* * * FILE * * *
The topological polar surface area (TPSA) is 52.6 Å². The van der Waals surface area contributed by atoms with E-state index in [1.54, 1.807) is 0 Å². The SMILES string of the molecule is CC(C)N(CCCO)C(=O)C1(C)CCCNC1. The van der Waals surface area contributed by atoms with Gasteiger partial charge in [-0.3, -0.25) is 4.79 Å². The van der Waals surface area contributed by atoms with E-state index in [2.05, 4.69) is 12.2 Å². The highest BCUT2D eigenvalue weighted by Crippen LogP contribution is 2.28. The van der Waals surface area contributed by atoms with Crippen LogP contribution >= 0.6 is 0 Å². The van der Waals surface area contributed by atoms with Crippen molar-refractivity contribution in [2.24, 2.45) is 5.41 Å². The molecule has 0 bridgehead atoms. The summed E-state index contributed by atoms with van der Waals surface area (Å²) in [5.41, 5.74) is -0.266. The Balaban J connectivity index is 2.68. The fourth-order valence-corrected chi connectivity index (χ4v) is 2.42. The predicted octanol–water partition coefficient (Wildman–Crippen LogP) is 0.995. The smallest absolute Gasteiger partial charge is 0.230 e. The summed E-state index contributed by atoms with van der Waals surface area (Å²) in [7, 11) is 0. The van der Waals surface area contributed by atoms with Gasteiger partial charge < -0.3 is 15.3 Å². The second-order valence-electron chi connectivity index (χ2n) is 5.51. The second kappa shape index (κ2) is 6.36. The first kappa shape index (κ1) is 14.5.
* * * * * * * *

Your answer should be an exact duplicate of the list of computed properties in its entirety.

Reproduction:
The topological polar surface area (TPSA) is 52.6 Å². The van der Waals surface area contributed by atoms with E-state index in [1.54, 1.807) is 0 Å². The SMILES string of the molecule is CC(C)N(CCCO)C(=O)C1(C)CCCNC1. The van der Waals surface area contributed by atoms with Gasteiger partial charge in [-0.3, -0.25) is 4.79 Å². The van der Waals surface area contributed by atoms with E-state index in [2.05, 4.69) is 12.2 Å². The highest BCUT2D eigenvalue weighted by Crippen LogP contribution is 2.28. The van der Waals surface area contributed by atoms with Crippen LogP contribution >= 0.6 is 0 Å². The van der Waals surface area contributed by atoms with Crippen molar-refractivity contribution in [2.24, 2.45) is 5.41 Å². The molecule has 0 bridgehead atoms. The summed E-state index contributed by atoms with van der Waals surface area (Å²) in [5.41, 5.74) is -0.266. The Balaban J connectivity index is 2.68. The fourth-order valence-corrected chi connectivity index (χ4v) is 2.42. The predicted octanol–water partition coefficient (Wildman–Crippen LogP) is 0.995. The smallest absolute Gasteiger partial charge is 0.230 e. The summed E-state index contributed by atoms with van der Waals surface area (Å²) in [7, 11) is 0. The van der Waals surface area contributed by atoms with Gasteiger partial charge < -0.3 is 15.3 Å². The second-order valence-electron chi connectivity index (χ2n) is 5.51. The second kappa shape index (κ2) is 6.36. The first kappa shape index (κ1) is 14.5.